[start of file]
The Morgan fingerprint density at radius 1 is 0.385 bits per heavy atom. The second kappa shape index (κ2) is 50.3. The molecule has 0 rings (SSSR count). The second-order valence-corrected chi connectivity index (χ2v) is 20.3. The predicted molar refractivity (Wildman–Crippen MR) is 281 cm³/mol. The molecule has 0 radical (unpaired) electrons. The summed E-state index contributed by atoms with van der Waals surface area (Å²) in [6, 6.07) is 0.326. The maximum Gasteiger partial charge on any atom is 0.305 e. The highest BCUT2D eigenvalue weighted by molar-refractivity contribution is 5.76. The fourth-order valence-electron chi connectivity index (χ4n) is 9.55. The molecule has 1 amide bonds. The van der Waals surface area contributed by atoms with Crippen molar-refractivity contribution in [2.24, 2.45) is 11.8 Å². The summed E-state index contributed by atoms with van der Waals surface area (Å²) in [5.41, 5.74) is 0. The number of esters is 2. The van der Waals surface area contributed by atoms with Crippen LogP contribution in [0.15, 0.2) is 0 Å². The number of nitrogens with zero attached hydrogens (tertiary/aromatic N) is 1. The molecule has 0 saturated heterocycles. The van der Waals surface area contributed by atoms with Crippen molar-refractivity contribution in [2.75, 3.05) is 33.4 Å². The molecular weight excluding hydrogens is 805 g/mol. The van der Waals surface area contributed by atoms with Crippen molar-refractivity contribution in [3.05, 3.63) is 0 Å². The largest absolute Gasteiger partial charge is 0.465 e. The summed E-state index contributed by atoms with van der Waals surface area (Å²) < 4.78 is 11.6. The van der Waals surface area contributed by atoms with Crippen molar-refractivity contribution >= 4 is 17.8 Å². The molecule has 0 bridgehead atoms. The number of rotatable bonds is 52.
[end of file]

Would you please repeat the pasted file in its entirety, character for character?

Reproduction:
The Morgan fingerprint density at radius 1 is 0.385 bits per heavy atom. The second kappa shape index (κ2) is 50.3. The molecule has 0 rings (SSSR count). The second-order valence-corrected chi connectivity index (χ2v) is 20.3. The predicted molar refractivity (Wildman–Crippen MR) is 281 cm³/mol. The molecule has 0 radical (unpaired) electrons. The summed E-state index contributed by atoms with van der Waals surface area (Å²) in [6, 6.07) is 0.326. The maximum Gasteiger partial charge on any atom is 0.305 e. The highest BCUT2D eigenvalue weighted by molar-refractivity contribution is 5.76. The fourth-order valence-electron chi connectivity index (χ4n) is 9.55. The molecule has 1 amide bonds. The van der Waals surface area contributed by atoms with Crippen molar-refractivity contribution in [2.24, 2.45) is 11.8 Å². The summed E-state index contributed by atoms with van der Waals surface area (Å²) in [5.41, 5.74) is 0. The number of esters is 2. The van der Waals surface area contributed by atoms with Crippen LogP contribution in [0.15, 0.2) is 0 Å². The number of nitrogens with zero attached hydrogens (tertiary/aromatic N) is 1. The molecule has 0 saturated heterocycles. The van der Waals surface area contributed by atoms with Crippen molar-refractivity contribution in [2.75, 3.05) is 33.4 Å². The molecular weight excluding hydrogens is 805 g/mol. The van der Waals surface area contributed by atoms with Crippen molar-refractivity contribution in [3.05, 3.63) is 0 Å². The largest absolute Gasteiger partial charge is 0.465 e. The summed E-state index contributed by atoms with van der Waals surface area (Å²) < 4.78 is 11.6. The van der Waals surface area contributed by atoms with Crippen molar-refractivity contribution >= 4 is 17.8 Å². The molecule has 0 bridgehead atoms. The number of rotatable bonds is 52.